Roberts said policymakers need to address these problems, as Medicaid determination and redetermination is complex already. Those complexities are magnified when states have to start conducting those determinations on such a large scale without the proper administrative and navigational assistance and resources in place.
“There is already a significant amount of administrative complexity to navigate Medicaid from the beneficiaries’ perspective and that can uniquely disadvantage people who have greater difficulty just navigating the healthcare system in general, the most vulnerable,” added Roberts.
Federal government subsidies to make healthcare plans more affordable on the insurance marketplace are expected to end on 31 December 2022, making health insurance plans more expensive, possibbly resulting in more Americans losing health insurance coverage because they can’t afford it.
Zachary Fusfeld of Philadelphia, Pennsylvania, a PhD candidate in epidemiology at Drexel University, is anticipating the loss of his Medicaid coverage when continuous enrollment ends, because his university stipend increase will put him over the income limit.
A type one diabetic who suffers from other illnesses, Fusfeld said he will have to rely on his student healthcare and pay out of pocket for copays on medications, medical supplies, and doctor visits when his Medicaid coverage ends later this year, the costs of which are not affordable and not covered by his pay increase.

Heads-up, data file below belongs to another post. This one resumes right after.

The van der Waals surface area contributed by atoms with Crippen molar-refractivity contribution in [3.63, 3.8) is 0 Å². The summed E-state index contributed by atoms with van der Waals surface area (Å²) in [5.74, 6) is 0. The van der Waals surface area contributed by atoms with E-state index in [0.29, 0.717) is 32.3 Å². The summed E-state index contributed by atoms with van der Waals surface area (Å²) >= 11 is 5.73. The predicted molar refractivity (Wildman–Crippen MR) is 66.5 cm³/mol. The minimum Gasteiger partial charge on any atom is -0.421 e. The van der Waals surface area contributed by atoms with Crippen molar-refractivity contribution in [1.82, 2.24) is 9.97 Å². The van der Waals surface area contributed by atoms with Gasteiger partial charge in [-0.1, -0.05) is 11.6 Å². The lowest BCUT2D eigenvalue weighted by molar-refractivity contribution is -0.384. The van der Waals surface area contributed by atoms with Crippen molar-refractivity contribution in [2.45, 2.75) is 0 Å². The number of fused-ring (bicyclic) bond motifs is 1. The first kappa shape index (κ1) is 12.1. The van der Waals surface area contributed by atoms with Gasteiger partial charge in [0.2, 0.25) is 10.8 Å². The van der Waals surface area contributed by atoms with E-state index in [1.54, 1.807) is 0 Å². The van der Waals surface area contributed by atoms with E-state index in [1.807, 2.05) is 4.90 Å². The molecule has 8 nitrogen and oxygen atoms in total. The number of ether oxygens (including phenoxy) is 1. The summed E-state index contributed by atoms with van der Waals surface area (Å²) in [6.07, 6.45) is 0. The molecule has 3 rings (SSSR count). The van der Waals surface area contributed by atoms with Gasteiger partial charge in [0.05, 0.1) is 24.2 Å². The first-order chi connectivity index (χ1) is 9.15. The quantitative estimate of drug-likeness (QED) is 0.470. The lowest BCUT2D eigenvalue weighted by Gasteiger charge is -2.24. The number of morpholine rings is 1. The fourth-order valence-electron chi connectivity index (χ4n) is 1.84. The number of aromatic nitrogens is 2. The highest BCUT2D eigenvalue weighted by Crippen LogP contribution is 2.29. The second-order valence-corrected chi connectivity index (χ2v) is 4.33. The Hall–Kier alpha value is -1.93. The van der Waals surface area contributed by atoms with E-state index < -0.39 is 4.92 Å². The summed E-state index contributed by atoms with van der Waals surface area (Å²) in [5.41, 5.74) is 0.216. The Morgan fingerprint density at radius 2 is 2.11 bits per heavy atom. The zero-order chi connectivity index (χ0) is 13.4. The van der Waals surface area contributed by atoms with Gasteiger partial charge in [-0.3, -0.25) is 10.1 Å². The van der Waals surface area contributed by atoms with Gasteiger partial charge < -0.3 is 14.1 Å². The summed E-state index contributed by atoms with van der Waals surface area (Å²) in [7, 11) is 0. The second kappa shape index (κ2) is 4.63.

He recently required surgery on his ankle and is worried about affording the physical therapy he requires, though he noted there are many people who are facing the loss of Medicaid and don’t have any sort of supplemental insurance coverage as he does.
“I’m really worried that I’m just not going to be able to properly manage my health and life in a way that I can stay as healthy as I need to be,” said Fusfeld.
Chris Bergh of St Louis, Missouri, relies on Social Security disability insurance for income and Medicaid for medical coverage. He’s concerned about the risk of losing medical coverage through Medicaid when the pandemic emergency is lifted.
“I’m at risk of losing coverage because I lost track of a piece of mail and the instructions in the letter were unclear about how I was supposed to proceed,” said Bergh.
He has repeatedly attempted to call Medicaid’s service hotline, but hasn’t been able to get through to speak to an actual person. Without Medicaid, he wouldn’t be able to see his doctors, afford his prescription medicine, or get dental care.
“I think they make this system harder than it has to be, in the hopes of weeding people out, just like other public assistance programs,” added Bergh. “I’m on social security so I have a fixed income and don’t make enough to cover the out of pocket cost of these things and still be able to eat and do other things.”